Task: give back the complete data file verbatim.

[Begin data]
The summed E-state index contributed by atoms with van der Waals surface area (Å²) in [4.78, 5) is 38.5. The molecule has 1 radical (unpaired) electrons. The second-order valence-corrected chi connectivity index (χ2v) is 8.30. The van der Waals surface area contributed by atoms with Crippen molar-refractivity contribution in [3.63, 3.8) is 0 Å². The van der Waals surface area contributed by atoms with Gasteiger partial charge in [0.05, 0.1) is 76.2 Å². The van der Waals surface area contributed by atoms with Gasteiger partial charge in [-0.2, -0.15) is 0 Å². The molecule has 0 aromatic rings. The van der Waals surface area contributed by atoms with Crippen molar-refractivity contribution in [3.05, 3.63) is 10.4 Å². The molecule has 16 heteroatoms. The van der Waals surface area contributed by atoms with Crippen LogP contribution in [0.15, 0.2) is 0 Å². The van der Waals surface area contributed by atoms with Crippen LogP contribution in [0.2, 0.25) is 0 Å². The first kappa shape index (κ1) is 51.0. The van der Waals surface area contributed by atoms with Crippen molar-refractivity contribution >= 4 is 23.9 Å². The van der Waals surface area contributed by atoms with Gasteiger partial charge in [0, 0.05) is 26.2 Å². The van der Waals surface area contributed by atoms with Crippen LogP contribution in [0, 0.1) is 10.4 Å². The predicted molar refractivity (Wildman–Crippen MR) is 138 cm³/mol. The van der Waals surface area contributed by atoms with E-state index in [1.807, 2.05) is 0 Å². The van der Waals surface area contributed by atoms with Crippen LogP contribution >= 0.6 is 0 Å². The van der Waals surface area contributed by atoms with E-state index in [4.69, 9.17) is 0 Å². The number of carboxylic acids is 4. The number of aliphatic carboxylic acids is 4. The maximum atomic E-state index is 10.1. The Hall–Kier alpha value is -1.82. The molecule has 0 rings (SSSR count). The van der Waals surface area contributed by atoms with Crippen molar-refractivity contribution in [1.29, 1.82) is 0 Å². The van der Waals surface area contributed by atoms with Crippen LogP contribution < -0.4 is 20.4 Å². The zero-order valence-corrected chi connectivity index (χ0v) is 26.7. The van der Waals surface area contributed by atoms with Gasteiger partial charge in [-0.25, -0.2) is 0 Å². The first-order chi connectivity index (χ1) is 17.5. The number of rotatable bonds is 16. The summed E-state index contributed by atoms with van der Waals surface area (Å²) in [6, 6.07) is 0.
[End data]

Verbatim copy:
The summed E-state index contributed by atoms with van der Waals surface area (Å²) in [4.78, 5) is 38.5. The molecule has 1 radical (unpaired) electrons. The second-order valence-corrected chi connectivity index (χ2v) is 8.30. The van der Waals surface area contributed by atoms with Crippen molar-refractivity contribution in [3.63, 3.8) is 0 Å². The van der Waals surface area contributed by atoms with Gasteiger partial charge in [0.05, 0.1) is 76.2 Å². The van der Waals surface area contributed by atoms with Gasteiger partial charge in [-0.2, -0.15) is 0 Å². The molecule has 0 aromatic rings. The van der Waals surface area contributed by atoms with Crippen molar-refractivity contribution in [3.05, 3.63) is 10.4 Å². The molecule has 16 heteroatoms. The van der Waals surface area contributed by atoms with Crippen LogP contribution in [0.15, 0.2) is 0 Å². The van der Waals surface area contributed by atoms with Crippen LogP contribution in [0.2, 0.25) is 0 Å². The first kappa shape index (κ1) is 51.0. The van der Waals surface area contributed by atoms with Crippen molar-refractivity contribution >= 4 is 23.9 Å². The van der Waals surface area contributed by atoms with Gasteiger partial charge in [0, 0.05) is 26.2 Å². The van der Waals surface area contributed by atoms with Crippen LogP contribution in [0, 0.1) is 10.4 Å². The predicted molar refractivity (Wildman–Crippen MR) is 138 cm³/mol. The van der Waals surface area contributed by atoms with E-state index in [1.807, 2.05) is 0 Å². The van der Waals surface area contributed by atoms with Crippen LogP contribution >= 0.6 is 0 Å². The van der Waals surface area contributed by atoms with E-state index in [4.69, 9.17) is 0 Å². The number of carboxylic acids is 4. The number of aliphatic carboxylic acids is 4. The maximum atomic E-state index is 10.1. The Hall–Kier alpha value is -1.82. The molecule has 0 rings (SSSR count). The van der Waals surface area contributed by atoms with Crippen molar-refractivity contribution in [1.29, 1.82) is 0 Å². The van der Waals surface area contributed by atoms with Crippen LogP contribution < -0.4 is 20.4 Å². The zero-order valence-corrected chi connectivity index (χ0v) is 26.7. The van der Waals surface area contributed by atoms with Gasteiger partial charge in [-0.25, -0.2) is 0 Å². The first-order chi connectivity index (χ1) is 17.5. The number of rotatable bonds is 16. The summed E-state index contributed by atoms with van der Waals surface area (Å²) in [6, 6.07) is 0.